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Overview of Copyright Law in New Zealand

This article is presented by the New Zealand firm of Baldwin Son and Carey, patent and trade-marks attorneys and solicitors. Balwin, Son and Carey has offices in Auckland, Christchurch and Wellington. The WWLIA wishes to thank Baldwin Son and Carey for the use of this material on their site. Please note that this information is not legal advice but, rather, is a general statement of the law; legal information. If you have a real legal situation to resolve, you should seek the assistance of legal professionals. Baldwin Son and Carey maintains a web site at http://www.baldwins.co.nz/index.html.

Copyright in New Zealand is now governed by the Copyright Act 1994.

New Zealand adheres to the Rome version (but not the Brussels revision) of the Berne Copyright Convention, and is also a signatory to the Universal Copyright Convention. These two treaties provide that citizens of member countries are afforded protection in other member countries in respect of work that may be copyrighted.

Copyright may reside (as of right, without registration) in any original literary, dramatic, musical or artistic work, sound recording, film, broadcast, cable program or typographical arrangement of published editions. Literary works include tables or compilations (which includes multimedia products and databases) and computer programs. Artistic works include graphic works, photographs, models, sculptures or collages, architectural works and works of artistic craftsmanship. Layout designs or integrated circuits are specifically excluded from the Copyright Act 1994 but are covered by the Layout Designs Act 1994 which provides a 10- to 15-year term of copyright-style protection.

For example, the contents of this page are copyrighted to the New Zealand law firm of Baldwin Son and Carey (see "copyright" or © notice at the end of this page).

The Copyright Act 1994 specifies various circumstances in which reproduction of copyright material will not amount to an infringement, for example, if such material is used in fair dealing or for various research and educational purposes. It also stipulates that the making of an object in 3-dimensions which is copied from drawings included in a patent specification or a registered design, in relation to a patent or design that is no longer in effect, will not amount to an infringement of copyright.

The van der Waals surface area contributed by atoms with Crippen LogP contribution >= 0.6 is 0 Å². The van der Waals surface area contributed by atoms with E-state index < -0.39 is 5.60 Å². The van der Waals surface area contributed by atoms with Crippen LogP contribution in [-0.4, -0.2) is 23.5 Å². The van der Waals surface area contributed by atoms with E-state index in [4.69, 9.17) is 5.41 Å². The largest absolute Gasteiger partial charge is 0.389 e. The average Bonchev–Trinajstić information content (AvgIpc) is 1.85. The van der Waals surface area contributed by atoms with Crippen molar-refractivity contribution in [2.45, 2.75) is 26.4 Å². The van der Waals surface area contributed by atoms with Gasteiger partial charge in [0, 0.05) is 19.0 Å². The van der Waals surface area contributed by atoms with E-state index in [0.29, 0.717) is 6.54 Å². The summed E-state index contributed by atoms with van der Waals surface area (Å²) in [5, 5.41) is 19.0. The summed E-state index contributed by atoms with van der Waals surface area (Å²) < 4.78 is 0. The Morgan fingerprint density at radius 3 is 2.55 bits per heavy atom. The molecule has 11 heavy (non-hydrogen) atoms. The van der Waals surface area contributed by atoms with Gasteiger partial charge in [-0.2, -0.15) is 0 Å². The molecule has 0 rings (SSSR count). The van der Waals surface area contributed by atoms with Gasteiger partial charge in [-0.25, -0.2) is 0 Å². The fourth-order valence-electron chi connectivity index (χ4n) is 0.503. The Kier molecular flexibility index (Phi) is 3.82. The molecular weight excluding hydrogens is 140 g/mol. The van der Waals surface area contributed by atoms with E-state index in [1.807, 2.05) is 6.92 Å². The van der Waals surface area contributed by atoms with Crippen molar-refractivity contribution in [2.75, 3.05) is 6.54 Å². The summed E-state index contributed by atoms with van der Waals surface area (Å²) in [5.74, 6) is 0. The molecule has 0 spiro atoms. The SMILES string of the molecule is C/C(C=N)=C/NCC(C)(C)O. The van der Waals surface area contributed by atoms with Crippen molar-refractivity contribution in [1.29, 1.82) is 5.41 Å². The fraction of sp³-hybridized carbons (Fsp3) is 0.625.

Further, copyright in an artistic work that has been industrially applied is limited to a term of 16 years from the date of industrial application (25 years for works of artistic craftsmanship). The usual term of copyright (other than as indicated above) is the life of the author plus 50 years.

The Copyright Act 1994 also introduced to New Zealand law moral and performers' rights. Moral rights include the right to be identified as the author or director of a work and the right to object to derogatory treatment of a work.

There is a very broad range of activities which constitute infringement of copyright in New Zealand, but these include, in relation to a copyright work: copying, issuing copies to the public, performing, playing or showing the work in public, broadcasting the work, making an adaptation, and importing, possessing or providing the means for making an infringing copy, in the course of business, in the knowledge, or at least having reason to believe, that the work is an infringing copy.


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